The greatest-ever World Cup guff?

Was Brazil 2014 the ‘best ever’, the most unpredictable or what?

Mick Hume

Mick Hume

Topics Politics

As the World Cup ends and the world takes its ball and goes home, the off-pitch battles over how to assess Brazil 2014 still continue into extra time. Most of what ‘They’ are saying is still wrong. Probably.

The latest does not always mean the greatest

The consensus among most professional pundits appears to be that Brazil 2014 should go down in history as ‘the greatest-ever World Cup’, and many fans seem to agree: in a big BBC online poll, 39 per cent voted for Brazil 2014, almost four times as many as its nearest rival, Italia ’90.

Hmm. No doubt the World Cup in Brazil was very good to watch – certainly better than the previous two – with some close-fought matches and several world-class goals. Yet there was not one outstanding team or player on show.

Germany deserved to win it in the end, but even they struggled to get past Ghana and Algeria. The fact that Argentina’s Lionel Messi won the Golden Boot award for the tournament’s best player, despite his lacklustre displays, speaks volumes about the lack of star quality in Brazil 2014. By contrast, the incomparable Diego Maradona won the Golden Boot in 1986 after almost singlehandedly winning the World Cup for Argentina. (Given his reluctance to use his right foot, it could be argued that Maradona won it on one leg.)

The absence of any outstanding team or player was really what made this World Cup so watchable, with competitive and unpredictable contests. It was like the English Premier League last season, where a close-run title race involving three or four teams helped to disguise the lack of quality. The Premier League’s PR people have changed their pitch from ‘the best league in the world’ (a risible claim given English teams’ recent record in Europe), to ‘the most exciting league in the world’. Perhaps the same can be said of Brazil 2014.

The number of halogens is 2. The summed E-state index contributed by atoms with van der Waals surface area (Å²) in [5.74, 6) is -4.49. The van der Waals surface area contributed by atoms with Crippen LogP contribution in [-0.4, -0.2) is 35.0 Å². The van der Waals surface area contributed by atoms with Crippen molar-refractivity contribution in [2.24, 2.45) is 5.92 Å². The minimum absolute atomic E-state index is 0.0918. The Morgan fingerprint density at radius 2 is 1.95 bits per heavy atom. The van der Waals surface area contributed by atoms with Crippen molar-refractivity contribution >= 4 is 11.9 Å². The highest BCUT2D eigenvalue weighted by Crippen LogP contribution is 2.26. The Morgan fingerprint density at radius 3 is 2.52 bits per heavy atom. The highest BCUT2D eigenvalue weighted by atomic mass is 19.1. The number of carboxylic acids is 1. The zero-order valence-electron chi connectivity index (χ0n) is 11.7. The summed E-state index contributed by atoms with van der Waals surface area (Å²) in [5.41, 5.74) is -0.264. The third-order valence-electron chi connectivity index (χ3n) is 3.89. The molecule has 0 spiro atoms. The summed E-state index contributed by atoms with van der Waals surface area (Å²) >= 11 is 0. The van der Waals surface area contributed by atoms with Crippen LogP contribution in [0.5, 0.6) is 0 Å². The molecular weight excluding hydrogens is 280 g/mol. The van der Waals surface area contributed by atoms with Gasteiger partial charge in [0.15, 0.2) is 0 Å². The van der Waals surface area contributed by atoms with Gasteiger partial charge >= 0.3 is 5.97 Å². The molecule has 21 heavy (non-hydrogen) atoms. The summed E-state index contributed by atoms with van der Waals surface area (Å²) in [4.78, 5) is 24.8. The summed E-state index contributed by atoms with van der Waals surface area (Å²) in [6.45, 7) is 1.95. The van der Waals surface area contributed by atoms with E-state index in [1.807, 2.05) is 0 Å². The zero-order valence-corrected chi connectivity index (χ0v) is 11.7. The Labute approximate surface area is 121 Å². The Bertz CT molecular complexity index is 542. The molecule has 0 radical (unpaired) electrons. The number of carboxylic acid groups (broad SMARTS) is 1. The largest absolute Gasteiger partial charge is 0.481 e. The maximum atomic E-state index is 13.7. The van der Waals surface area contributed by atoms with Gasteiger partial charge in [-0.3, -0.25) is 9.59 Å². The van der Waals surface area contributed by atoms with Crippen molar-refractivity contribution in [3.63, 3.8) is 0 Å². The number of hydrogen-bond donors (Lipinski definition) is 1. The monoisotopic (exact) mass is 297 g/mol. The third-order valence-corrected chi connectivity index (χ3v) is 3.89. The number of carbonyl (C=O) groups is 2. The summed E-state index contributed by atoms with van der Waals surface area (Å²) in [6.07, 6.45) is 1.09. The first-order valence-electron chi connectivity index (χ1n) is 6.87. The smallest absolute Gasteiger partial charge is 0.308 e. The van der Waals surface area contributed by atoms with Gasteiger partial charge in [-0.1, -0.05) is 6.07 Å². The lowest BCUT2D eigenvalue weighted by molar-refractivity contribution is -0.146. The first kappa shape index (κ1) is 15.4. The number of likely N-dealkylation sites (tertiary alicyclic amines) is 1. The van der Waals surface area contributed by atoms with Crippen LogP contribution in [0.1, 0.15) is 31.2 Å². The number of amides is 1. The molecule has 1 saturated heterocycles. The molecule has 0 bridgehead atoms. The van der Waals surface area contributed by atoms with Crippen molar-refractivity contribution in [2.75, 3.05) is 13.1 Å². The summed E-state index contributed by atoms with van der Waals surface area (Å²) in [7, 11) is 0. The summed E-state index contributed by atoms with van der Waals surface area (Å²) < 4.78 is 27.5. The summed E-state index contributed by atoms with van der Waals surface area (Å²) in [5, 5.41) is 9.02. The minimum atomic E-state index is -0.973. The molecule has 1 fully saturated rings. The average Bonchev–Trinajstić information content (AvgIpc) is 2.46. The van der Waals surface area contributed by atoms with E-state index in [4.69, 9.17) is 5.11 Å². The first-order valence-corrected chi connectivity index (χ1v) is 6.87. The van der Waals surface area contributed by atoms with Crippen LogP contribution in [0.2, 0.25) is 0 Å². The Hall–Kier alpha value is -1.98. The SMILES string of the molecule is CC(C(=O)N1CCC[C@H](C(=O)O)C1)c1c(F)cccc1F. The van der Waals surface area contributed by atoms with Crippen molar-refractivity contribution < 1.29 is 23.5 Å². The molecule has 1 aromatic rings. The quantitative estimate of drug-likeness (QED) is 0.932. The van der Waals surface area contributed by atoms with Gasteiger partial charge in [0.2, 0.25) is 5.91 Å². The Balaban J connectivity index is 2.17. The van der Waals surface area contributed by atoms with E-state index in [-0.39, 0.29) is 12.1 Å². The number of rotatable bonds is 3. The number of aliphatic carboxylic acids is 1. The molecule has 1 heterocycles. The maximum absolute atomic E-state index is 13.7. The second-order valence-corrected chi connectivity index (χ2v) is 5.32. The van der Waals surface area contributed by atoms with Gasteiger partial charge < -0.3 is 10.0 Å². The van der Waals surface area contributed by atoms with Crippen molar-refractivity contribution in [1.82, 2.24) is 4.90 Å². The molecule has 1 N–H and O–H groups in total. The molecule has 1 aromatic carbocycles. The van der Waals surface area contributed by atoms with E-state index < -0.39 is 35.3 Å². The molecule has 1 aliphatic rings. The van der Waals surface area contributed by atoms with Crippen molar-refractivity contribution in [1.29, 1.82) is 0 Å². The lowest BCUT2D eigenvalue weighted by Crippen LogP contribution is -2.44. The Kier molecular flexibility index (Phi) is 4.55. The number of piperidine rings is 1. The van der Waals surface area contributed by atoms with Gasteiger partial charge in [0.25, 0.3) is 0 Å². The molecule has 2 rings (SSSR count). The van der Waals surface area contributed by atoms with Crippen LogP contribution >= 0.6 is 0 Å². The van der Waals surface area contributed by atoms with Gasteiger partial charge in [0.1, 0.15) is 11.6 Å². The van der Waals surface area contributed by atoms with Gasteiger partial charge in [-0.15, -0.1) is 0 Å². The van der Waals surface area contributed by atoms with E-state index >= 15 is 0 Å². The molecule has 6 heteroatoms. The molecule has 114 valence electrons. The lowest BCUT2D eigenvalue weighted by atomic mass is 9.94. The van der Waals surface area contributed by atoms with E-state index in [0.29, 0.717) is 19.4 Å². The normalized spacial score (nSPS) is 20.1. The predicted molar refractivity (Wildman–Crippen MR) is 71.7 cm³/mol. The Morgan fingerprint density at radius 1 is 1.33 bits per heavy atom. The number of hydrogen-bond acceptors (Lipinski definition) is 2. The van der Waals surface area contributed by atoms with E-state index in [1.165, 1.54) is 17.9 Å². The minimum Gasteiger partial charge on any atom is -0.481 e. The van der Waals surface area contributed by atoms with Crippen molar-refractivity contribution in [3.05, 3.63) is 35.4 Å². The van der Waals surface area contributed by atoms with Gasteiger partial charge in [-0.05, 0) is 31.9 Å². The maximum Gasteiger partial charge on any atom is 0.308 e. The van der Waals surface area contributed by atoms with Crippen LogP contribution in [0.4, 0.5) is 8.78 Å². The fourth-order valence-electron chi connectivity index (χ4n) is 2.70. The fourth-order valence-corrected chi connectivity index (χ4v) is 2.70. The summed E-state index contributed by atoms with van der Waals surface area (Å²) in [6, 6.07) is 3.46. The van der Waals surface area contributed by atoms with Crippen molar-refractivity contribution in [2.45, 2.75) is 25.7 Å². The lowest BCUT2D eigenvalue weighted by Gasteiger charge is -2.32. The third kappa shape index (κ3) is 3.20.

Of course these judgements are subjective, we football fans are notoriously fickle and generational memories play a big part. But there must be something seriously amiss when that BBC poll’s top five ‘greatest-ever World Cups’ makes no mention of Mexico 1970, a tournament won by the best-ever Brazil team (the only side that could compete with Pele’s masters that year was the best-ever England team). Neither was there any room for Spain 1982, nor of course for the likes of Switzerland 1954 or Sweden 1958, which apparently stand out for those who witnessed them yet are now consigned to football’s dark ages.

So yes, Brazil 2014 was very good, but the insistence that it was the ‘greatest ever’ surely has more to do with present cultural trends than any footballing historical perspective. One such trend is the cult of ‘presentism’ – a combination of historical amnesia and fear of the future that means society cannot see beyond the end of today. Another is the influence of the media over public discussion today. Could it be that the army of international sports reporters who spent a month on the beaches and in the best hotels of the biggest football-crazy nation on Earth simply had the greatest-ever World Cup experience of their lives?

Football’s not a game for scientists, soothsayers or sycophants

For some of us, the greatest German contribution to world football has not been organisation but rather our old friend Herr Schadenfreude – the pleasure derived from the misfortunes of others. In real life, such mean-spiritedness is rightly frowned upon, but in football it is half the fun. Watching Germany dismantle the overhyped Brazil 7-1 in that astonishing semi-final, with the TV cameras homing in on every tearful home fan, it would have taken a heart of stone not to laugh.